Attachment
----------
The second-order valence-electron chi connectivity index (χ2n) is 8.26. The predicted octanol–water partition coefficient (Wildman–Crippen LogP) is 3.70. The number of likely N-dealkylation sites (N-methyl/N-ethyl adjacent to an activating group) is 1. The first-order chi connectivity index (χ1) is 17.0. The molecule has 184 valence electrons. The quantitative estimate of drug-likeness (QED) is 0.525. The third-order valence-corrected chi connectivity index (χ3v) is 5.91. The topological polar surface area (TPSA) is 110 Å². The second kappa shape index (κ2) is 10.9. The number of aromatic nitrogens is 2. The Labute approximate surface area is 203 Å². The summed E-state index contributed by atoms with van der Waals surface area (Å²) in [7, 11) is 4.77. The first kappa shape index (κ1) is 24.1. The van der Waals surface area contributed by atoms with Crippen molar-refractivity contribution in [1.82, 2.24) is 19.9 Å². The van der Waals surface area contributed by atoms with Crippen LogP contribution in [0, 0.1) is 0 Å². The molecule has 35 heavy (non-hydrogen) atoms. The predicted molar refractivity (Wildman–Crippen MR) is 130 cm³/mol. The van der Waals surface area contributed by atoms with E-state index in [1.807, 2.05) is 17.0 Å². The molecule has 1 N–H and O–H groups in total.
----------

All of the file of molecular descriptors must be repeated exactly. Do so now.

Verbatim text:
The second-order valence-electron chi connectivity index (χ2n) is 8.26. The predicted octanol–water partition coefficient (Wildman–Crippen LogP) is 3.70. The number of likely N-dealkylation sites (N-methyl/N-ethyl adjacent to an activating group) is 1. The first-order chi connectivity index (χ1) is 17.0. The molecule has 184 valence electrons. The quantitative estimate of drug-likeness (QED) is 0.525. The third-order valence-corrected chi connectivity index (χ3v) is 5.91. The topological polar surface area (TPSA) is 110 Å². The second kappa shape index (κ2) is 10.9. The number of aromatic nitrogens is 2. The Labute approximate surface area is 203 Å². The summed E-state index contributed by atoms with van der Waals surface area (Å²) in [7, 11) is 4.77. The first kappa shape index (κ1) is 24.1. The van der Waals surface area contributed by atoms with Crippen molar-refractivity contribution in [1.82, 2.24) is 19.9 Å². The van der Waals surface area contributed by atoms with Crippen LogP contribution in [0, 0.1) is 0 Å². The molecule has 35 heavy (non-hydrogen) atoms. The predicted molar refractivity (Wildman–Crippen MR) is 130 cm³/mol. The van der Waals surface area contributed by atoms with E-state index in [1.807, 2.05) is 17.0 Å². The molecule has 1 N–H and O–H groups in total.